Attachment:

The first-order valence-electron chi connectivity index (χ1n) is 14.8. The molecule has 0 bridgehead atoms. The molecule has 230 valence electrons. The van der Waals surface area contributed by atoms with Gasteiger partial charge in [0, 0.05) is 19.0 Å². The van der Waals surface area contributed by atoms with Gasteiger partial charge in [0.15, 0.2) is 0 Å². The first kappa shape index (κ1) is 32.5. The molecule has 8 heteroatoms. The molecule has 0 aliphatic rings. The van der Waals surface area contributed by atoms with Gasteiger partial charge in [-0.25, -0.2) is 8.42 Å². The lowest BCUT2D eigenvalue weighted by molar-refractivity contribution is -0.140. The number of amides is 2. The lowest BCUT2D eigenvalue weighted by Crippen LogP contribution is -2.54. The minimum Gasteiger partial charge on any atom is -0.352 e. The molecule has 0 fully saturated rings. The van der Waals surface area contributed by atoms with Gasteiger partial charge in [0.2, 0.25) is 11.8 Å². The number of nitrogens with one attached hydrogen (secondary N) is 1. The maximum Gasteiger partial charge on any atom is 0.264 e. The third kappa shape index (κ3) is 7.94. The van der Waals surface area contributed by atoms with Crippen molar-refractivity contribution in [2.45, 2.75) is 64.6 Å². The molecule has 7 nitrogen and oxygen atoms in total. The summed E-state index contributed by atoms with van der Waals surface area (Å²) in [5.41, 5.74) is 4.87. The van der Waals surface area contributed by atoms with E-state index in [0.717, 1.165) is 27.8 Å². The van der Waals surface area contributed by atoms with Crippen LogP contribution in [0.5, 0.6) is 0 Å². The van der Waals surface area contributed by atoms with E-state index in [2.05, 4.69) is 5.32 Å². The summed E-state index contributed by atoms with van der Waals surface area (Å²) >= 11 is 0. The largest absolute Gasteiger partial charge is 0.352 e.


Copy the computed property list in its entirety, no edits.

The first-order valence-electron chi connectivity index (χ1n) is 14.8. The molecule has 0 bridgehead atoms. The molecule has 230 valence electrons. The van der Waals surface area contributed by atoms with Gasteiger partial charge in [0, 0.05) is 19.0 Å². The van der Waals surface area contributed by atoms with Gasteiger partial charge in [0.15, 0.2) is 0 Å². The first kappa shape index (κ1) is 32.5. The molecule has 8 heteroatoms. The molecule has 0 aliphatic rings. The van der Waals surface area contributed by atoms with Gasteiger partial charge in [-0.25, -0.2) is 8.42 Å². The lowest BCUT2D eigenvalue weighted by molar-refractivity contribution is -0.140. The number of amides is 2. The lowest BCUT2D eigenvalue weighted by Crippen LogP contribution is -2.54. The minimum Gasteiger partial charge on any atom is -0.352 e. The molecule has 0 fully saturated rings. The van der Waals surface area contributed by atoms with Gasteiger partial charge in [0.2, 0.25) is 11.8 Å². The number of nitrogens with one attached hydrogen (secondary N) is 1. The maximum Gasteiger partial charge on any atom is 0.264 e. The third kappa shape index (κ3) is 7.94. The van der Waals surface area contributed by atoms with Crippen molar-refractivity contribution in [2.45, 2.75) is 64.6 Å². The molecule has 7 nitrogen and oxygen atoms in total. The summed E-state index contributed by atoms with van der Waals surface area (Å²) in [5.41, 5.74) is 4.87. The van der Waals surface area contributed by atoms with E-state index in [0.717, 1.165) is 27.8 Å². The van der Waals surface area contributed by atoms with Crippen LogP contribution in [0.5, 0.6) is 0 Å². The van der Waals surface area contributed by atoms with E-state index in [2.05, 4.69) is 5.32 Å². The summed E-state index contributed by atoms with van der Waals surface area (Å²) >= 11 is 0. The largest absolute Gasteiger partial charge is 0.352 e.